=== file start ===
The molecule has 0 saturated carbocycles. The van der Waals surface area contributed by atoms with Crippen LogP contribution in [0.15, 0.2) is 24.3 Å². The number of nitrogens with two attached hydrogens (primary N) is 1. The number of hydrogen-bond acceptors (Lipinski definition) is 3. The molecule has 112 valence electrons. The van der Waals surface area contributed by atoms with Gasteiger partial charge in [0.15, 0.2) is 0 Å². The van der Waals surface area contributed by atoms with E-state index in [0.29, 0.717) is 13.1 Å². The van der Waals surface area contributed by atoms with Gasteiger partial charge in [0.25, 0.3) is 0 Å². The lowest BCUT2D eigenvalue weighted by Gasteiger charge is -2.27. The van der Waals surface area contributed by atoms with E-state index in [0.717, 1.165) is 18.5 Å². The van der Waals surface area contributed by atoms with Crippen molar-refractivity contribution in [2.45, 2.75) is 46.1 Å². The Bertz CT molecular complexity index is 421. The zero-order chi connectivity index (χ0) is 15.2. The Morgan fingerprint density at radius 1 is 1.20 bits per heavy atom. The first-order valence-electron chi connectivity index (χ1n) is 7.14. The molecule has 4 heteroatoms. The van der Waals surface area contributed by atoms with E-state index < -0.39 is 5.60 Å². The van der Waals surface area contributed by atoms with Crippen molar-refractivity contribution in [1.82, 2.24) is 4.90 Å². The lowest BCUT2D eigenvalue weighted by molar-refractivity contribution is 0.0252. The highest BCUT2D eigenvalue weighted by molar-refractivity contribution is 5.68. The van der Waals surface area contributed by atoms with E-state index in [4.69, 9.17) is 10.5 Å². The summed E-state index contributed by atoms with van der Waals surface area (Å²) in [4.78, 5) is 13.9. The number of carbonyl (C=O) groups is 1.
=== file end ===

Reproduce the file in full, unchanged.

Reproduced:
The molecule has 0 saturated carbocycles. The van der Waals surface area contributed by atoms with Crippen LogP contribution in [0.15, 0.2) is 24.3 Å². The number of nitrogens with two attached hydrogens (primary N) is 1. The number of hydrogen-bond acceptors (Lipinski definition) is 3. The molecule has 112 valence electrons. The van der Waals surface area contributed by atoms with Gasteiger partial charge in [0.15, 0.2) is 0 Å². The van der Waals surface area contributed by atoms with E-state index in [0.29, 0.717) is 13.1 Å². The van der Waals surface area contributed by atoms with Gasteiger partial charge in [0.25, 0.3) is 0 Å². The lowest BCUT2D eigenvalue weighted by Gasteiger charge is -2.27. The van der Waals surface area contributed by atoms with E-state index in [0.717, 1.165) is 18.5 Å². The van der Waals surface area contributed by atoms with Crippen molar-refractivity contribution in [2.45, 2.75) is 46.1 Å². The Bertz CT molecular complexity index is 421. The zero-order chi connectivity index (χ0) is 15.2. The Morgan fingerprint density at radius 1 is 1.20 bits per heavy atom. The first-order valence-electron chi connectivity index (χ1n) is 7.14. The molecule has 4 heteroatoms. The van der Waals surface area contributed by atoms with E-state index < -0.39 is 5.60 Å². The van der Waals surface area contributed by atoms with Crippen molar-refractivity contribution in [1.82, 2.24) is 4.90 Å². The lowest BCUT2D eigenvalue weighted by molar-refractivity contribution is 0.0252. The highest BCUT2D eigenvalue weighted by molar-refractivity contribution is 5.68. The van der Waals surface area contributed by atoms with E-state index in [4.69, 9.17) is 10.5 Å². The summed E-state index contributed by atoms with van der Waals surface area (Å²) in [4.78, 5) is 13.9. The number of carbonyl (C=O) groups is 1.